Real Food Encyclopedia | Sage
Sage is native to Southern Europe and the Eastern Mediterranean. According to scholars at Georgetown University, the herb was first used medicinally (rather than for culinary purposes) and was an important part of the pharmacopeia of ancient Greece and Rome, used to treat everything from insomnia to venereal disease. Ancient Arab physicians even thought that sage could make one immortal.
Historians at the Cloisters Museum note that Medieval Europeans continued to use sage in their medicinal practices. According to “The Oxford Companion to Food,” by the 16th century, the use of sage had extended considerably from pharmacists’ shelves to kitchens throughout Europe.
Fun Facts about Sage:
- Sage’s scientific genus name, Salvia, comes from the Latin salvare, meaning “to heal” or “to save,” a reference to the herb’s long use in medicine.
- Sage cheese is made by adding the juice of sage leaves (or the chopped up leaves themselves) to the cheese curd, most famously in Sage Derby cheese from England.
- The best sage is said to come from the Dalmatian coast.
- Our first gardener-in-chief Thomas Jefferson grew sage at his Monticello estate from at least 1794.
What to Look for When Buying Sage
Culinary sage comes in a wide and beautiful array of colors and sizes. Most commonly you’ll find sage with silvery-greenish colored leaves, but you can also find green-and-yellow variegated sage, purple sage and green-and-white variegated sage. Some cultivars produce enormous leaves, up to four to five inches in length, while others produce more petite leaves. Sage leaves have a kind of piney, sweet, intensely fragrant aroma.
When shopping, look for sage leaves that are perky, with no yellowing (unless the yellow variegated variety!), brown/black spots or wilting. Sage leaves should smell fragrant; if they are not, take a pass.
In most places, sage is in season from late spring right through to the very first frost. If you live somewhere with mild winters, sage may survive year-round.
Storing Fresh Sage
Sage can be stored for several days, wrapped in a damp paper towel and placed in the crisper drawer of your refrigerator. Or, cut a bit off of the stem ends of a bunch of sage and place in a shallow cup of water on your counter.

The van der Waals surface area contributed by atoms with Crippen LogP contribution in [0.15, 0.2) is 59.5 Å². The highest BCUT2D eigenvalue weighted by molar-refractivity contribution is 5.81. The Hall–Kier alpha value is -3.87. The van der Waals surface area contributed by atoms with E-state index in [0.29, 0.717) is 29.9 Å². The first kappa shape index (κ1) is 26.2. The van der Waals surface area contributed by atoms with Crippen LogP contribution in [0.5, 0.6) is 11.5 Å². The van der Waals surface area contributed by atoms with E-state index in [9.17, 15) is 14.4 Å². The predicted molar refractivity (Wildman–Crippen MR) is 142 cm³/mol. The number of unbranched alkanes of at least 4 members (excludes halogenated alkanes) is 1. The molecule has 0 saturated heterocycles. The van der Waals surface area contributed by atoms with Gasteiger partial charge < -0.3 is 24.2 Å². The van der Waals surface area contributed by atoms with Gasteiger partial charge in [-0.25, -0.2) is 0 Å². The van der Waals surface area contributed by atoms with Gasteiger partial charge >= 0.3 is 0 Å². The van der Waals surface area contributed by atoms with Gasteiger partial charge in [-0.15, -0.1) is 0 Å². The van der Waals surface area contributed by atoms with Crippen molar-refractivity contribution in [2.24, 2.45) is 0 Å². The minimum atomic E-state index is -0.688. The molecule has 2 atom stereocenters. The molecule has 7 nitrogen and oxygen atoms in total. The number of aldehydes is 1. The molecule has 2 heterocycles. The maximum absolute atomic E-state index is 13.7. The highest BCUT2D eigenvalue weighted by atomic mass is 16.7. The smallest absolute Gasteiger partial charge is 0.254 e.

Cooking with Sage
Sage is primarily used as a flavoring for fatty meats, sausages, beans and vegetables. The herb is rarely, if ever, used raw, because its aroma and flavor is best released when cooked (plus the herb is a little bit too pungent to be consumed raw). However, you don’t want to temper its flavor too much, so add fresh sage at the end of cooking.
Sage pairs excellently with pork and other rich meats, like game birds. It’s commonly used to flavor pork sausages; traditional breakfast sausage is flavored with the herb, as are a number of traditional English sausages. In the US and Britain, it is also commonly used as a flavoring for bread stuffing, especially for turkey, chicken and game birds. Sage is also quite common in Italian cuisine, where it is paired with pork, chicken, potatoes and white beans. (Including the delicious classic saltimbocca, a Roman specialty usually made with thinly pounded veal cutlets topped with prosciutto and whole sage leaves, then pan-fried.)
The herb also pairs deliciously with apples and pears in a savory (rather than sweet) setting. And try chopping up a few leaves of sage to add to the next egg dish you make; from scrambled eggs to omelets, it’s a culinary match made in heaven.
It is super easy to dry your own sage for those winter months when fresh sage is unavailable. Take a loose bunch of sage (too tight and you run the risk of mold forming — you want good air circulation) and hang it upside-down in a dry area of your kitchen. Once the sage has thoroughly dried (this can take up to several weeks depending on the humidity in your area), it can be sealed in a glass jar for up to a year.
You can also make your own “rubbed sage,” which is basically just whole, dried sage leaves that have been crumbled (as opposed to ground sage, which has a much finer texture).
You probably won’t ingest enough sage to reap the rewards of its nutritional value, but just as an FYI, just two teaspoons of fresh sage has a ton of Vitamin K, and also contains a bit of Vitamins B6 and A, along with smidge of calcium and iron. The herb is also loaded with antioxidants and anti-inflammatory substances. Several studies have shown that sage can also boost memory and cognitive function.
Garden sage contains thujone, a neurotoxin that can be very harmful in large doses, but you’d have to consume an exceedingly high amount of sage for a long period of time for any damage to occur. (Incidentally, thujone is also found in wormwood, one of the original ingredients in the alcoholic beverage absinthe. Thujone was originally thought to be the cause of the negative effects of drinking absinthe, leading to the drink’s ban in many countries in the early part of the 20th century. These findings are now up for scientific debate.)